Two important things happened this week that may affect the outcome of the election. Not this election, of course. I mean the next one. The outcome of this election is not seriously in doubt. But some of the things that will decide the next one are being decided now.
First, when nominations for candidates closed at 4pm on Thursday, the Corbynites had succeeded in getting only one more of their number selected in a winnable seat: Laura Pidcock in Durham North West. This is not enough to get another Corbynite on the ballot in a Labour leadership election. They need 15 per cent of Labour MPs and MEPs to nominate a candidate. Although Corbynite MPs tend to be in safe seats – Corbynism can thrive only if it is well insulated from the views of swing voters – Labour would have to go below 25 per cent of the vote and 140 MPs for Rebecca Long-Bailey to reach the threshold. Bad as the election might be for Labour, I don’t think it is going to be that bad.
That is it for Long-Bailey, then. Like a queen bee, the shadow Business Secretary is being fed, protected and groomed by the worker bees of Momentum and John McDonnell, the shadow Chancellor. But she will not be a candidate next time round. Labour MPs are not going to make that mistake again, of nominating someone with whom they disagree for the sake of widening the debate.
If Momentum wants to keep the leadership, then, it must prevail on Jeremy Corbyn to stay on. As was established in court last year, as incumbent leader, he does not need nominations to stand again. We can ignore for the moment the talk of changing the rules: the so-called McDonnell amendment to reduce the threshold, to make it easier for another Corbynite to stand. I don’t think that rule change would get through Labour conference but it doesn’t matter anyway, because there will be a leadership election in September, before the rules can be changed. Several candidates will stand, whether Corbyn stays or goes.
Corbyn’s people insist privately that he will stay on even if Labour lose, but they have an interest in putting pressure on him to do so. He will be 68 later this month and, although his resilience and fight in this campaign has been impressive, we cannot know what he will do on 9 June. He plainly feels a strong sense of duty to the cause, but he is also human.
Even if he stays on, though, we are moving towards the end of the Corbynite experiment. After a big general election defeat, Corbyn can lose. Many of the 313,000 members and supporters who voted for him last year did so because they thought he hadn’t been given a fair chance. Many of them have been disillusioned by his incompetence and his support for Brexit, but what will really change attitudes is election defeat. He will have been given his chance, and even if they still believe in him, they will be discouraged by the failure of the voters to respect his mandate.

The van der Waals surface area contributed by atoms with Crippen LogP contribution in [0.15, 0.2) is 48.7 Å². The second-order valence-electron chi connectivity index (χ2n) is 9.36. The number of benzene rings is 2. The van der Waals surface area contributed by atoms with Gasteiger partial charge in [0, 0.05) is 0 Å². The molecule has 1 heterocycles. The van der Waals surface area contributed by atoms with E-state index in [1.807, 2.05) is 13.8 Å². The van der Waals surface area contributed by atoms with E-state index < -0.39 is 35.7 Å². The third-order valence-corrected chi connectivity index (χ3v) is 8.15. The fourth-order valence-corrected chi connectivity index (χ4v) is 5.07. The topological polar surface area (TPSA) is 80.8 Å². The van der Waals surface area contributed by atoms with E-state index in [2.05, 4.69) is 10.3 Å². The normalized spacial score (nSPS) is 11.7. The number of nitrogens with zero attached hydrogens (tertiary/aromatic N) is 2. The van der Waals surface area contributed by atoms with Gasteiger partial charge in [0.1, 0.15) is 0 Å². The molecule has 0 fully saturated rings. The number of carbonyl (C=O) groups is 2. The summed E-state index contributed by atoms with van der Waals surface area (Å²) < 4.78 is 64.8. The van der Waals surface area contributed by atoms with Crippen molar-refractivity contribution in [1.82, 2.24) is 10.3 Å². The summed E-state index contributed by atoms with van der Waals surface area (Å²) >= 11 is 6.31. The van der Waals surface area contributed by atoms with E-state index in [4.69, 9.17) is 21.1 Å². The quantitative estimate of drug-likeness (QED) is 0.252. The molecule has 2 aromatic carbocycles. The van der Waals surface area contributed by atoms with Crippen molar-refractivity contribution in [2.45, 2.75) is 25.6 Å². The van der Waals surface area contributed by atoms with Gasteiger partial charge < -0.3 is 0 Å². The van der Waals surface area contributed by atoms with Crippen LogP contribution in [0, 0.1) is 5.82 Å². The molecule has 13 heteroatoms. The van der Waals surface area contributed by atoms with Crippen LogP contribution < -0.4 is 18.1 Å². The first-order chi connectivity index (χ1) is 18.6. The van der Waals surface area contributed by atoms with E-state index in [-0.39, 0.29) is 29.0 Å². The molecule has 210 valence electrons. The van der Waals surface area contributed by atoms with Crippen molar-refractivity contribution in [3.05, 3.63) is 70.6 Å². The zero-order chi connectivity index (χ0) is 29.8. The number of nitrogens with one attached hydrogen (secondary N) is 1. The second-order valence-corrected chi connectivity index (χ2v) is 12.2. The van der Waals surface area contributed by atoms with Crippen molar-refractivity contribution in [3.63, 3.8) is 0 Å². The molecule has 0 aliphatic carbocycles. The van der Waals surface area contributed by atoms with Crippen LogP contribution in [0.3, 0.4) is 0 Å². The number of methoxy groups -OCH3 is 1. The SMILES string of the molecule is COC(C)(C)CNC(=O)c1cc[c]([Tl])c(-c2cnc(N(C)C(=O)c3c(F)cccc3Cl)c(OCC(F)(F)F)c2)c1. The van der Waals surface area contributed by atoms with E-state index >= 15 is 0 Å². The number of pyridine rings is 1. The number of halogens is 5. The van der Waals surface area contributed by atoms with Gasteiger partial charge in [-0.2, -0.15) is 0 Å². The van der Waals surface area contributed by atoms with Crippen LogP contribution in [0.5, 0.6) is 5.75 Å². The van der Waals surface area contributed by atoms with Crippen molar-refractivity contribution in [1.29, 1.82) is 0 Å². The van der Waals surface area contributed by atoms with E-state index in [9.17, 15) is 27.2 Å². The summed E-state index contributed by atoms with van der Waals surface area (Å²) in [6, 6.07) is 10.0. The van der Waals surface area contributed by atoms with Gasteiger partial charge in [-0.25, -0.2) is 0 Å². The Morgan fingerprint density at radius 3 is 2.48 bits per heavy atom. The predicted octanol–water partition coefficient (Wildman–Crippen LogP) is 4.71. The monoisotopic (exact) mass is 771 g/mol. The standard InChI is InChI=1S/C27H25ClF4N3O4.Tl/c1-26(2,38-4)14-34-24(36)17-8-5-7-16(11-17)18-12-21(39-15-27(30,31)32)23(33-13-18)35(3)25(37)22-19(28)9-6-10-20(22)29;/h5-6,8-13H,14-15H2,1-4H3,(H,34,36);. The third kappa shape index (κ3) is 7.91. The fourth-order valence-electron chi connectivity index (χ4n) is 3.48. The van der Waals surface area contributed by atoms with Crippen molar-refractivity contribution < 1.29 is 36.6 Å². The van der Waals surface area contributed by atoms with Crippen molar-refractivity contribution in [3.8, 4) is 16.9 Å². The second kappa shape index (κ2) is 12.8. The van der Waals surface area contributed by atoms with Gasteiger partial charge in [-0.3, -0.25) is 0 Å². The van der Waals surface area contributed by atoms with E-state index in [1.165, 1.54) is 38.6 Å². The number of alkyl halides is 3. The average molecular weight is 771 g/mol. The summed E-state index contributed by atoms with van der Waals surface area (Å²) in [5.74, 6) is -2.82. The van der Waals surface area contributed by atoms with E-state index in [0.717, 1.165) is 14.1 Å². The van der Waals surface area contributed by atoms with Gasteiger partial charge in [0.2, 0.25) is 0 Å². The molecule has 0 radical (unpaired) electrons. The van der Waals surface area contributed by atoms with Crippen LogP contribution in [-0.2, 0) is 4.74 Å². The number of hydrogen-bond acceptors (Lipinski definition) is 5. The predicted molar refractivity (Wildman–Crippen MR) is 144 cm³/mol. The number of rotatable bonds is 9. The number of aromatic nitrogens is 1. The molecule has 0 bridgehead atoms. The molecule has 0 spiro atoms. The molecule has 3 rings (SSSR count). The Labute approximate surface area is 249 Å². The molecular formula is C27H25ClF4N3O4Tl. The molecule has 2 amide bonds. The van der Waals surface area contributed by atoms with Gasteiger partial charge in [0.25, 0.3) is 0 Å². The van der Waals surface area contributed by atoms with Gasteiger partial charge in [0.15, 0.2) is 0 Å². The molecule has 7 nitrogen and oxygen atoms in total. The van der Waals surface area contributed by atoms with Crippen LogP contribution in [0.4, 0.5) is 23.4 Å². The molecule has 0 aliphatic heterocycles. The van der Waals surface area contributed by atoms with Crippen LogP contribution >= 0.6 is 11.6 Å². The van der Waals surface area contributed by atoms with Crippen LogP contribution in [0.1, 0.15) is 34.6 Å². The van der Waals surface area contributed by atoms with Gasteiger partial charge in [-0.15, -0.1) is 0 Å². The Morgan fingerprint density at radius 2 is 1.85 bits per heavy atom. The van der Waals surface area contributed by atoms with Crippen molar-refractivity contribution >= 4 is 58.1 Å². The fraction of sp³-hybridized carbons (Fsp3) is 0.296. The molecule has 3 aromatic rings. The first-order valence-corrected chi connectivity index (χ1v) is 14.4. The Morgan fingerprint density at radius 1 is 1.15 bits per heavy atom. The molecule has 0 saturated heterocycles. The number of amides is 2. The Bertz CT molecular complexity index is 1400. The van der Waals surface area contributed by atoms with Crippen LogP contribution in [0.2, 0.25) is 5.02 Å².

As Owen Smith learnt the hard way last year, however, you cannot beat somebody with nobody. So the all-important question – after “Will Corbyn stand?” – is who the other candidates would be. Yvette Cooper and Chuka Umunna will definitely stand, I am told. But I am not sure either of them can beat Corbyn. Corbyn supporters may be disillusioned with their leader on 9 June, but they still see Cooper and Umunna as Blairites and therefore worse than Tories. Cooper, 48, as chair of the Home Affairs select committee, has cut through with her plea for compassion for refugees. Her embryo leadership campaign is already running ads on Facebook. But she voted for the Iraq war, which is still important to large numbers of the Labour selectorate. Umunna, 38, is probably the best communicator, but people are reluctant to rally to him after he ducked out after a few days last time.
Of the rest on the bookmakers’ lists, Keir Starmer, 54, has not yet broken through. Clive Lewis, 45, has broken with Corbyn without gaining much support elsewhere (and may lose his seat). Dan Jarvis, 44, seems to have wandered off. And David Miliband, 51, failed to get himself a seat.
That leaves Lisa Nandy, 37, who was shadow Energy Secretary until last June. She has the “soft left” profile that could appeal to former Corbynites, but as far as I can tell, she isn’t interested in the leadership. If she decided to go for it, though, she would be in a strong position.
Which brings us to the other thing that happened this week. At the Labour manifesto meeting on Thursday, Angela Rayner, also 37, the shadow Education Secretary, clashed with McDonnell. She wanted less emphasis on the promise to phase out tuition fees, and more on early years education. This is important because she is right. Abolishing tuition fees is expensive and it is the wrong priority: a subsidy to people who will tend to be better off. But it is also significant because she is prepared to distance herself from the Corbyn-McDonnell leadership, to which she has been loyal.
Admittedly, Rayner had a terrible five minutes the day before, when Nick Ferrari of LBC asked her how many children aged five to seven are in classes larger than 30 – her main election pledge being to cut those class sizes. The answer is 500,000, but all she could say was that it is a “substantial number”. If she can learn from her mistake, though, she could be a formidable candidate. Her life story, leaving school at 16, single parent, care worker and union rep, is a parable of how a Labour government lifted up a working-class northerner.
I don’t know if she has all the qualities to be an effective leader, but the thing about election campaigns is that they are often a testing ground for throwing up unexpected talent. A colleague of mine put a bet on her to be the next leader at odds of 55/1 this week. That may be much less of an outside bet than it seems.
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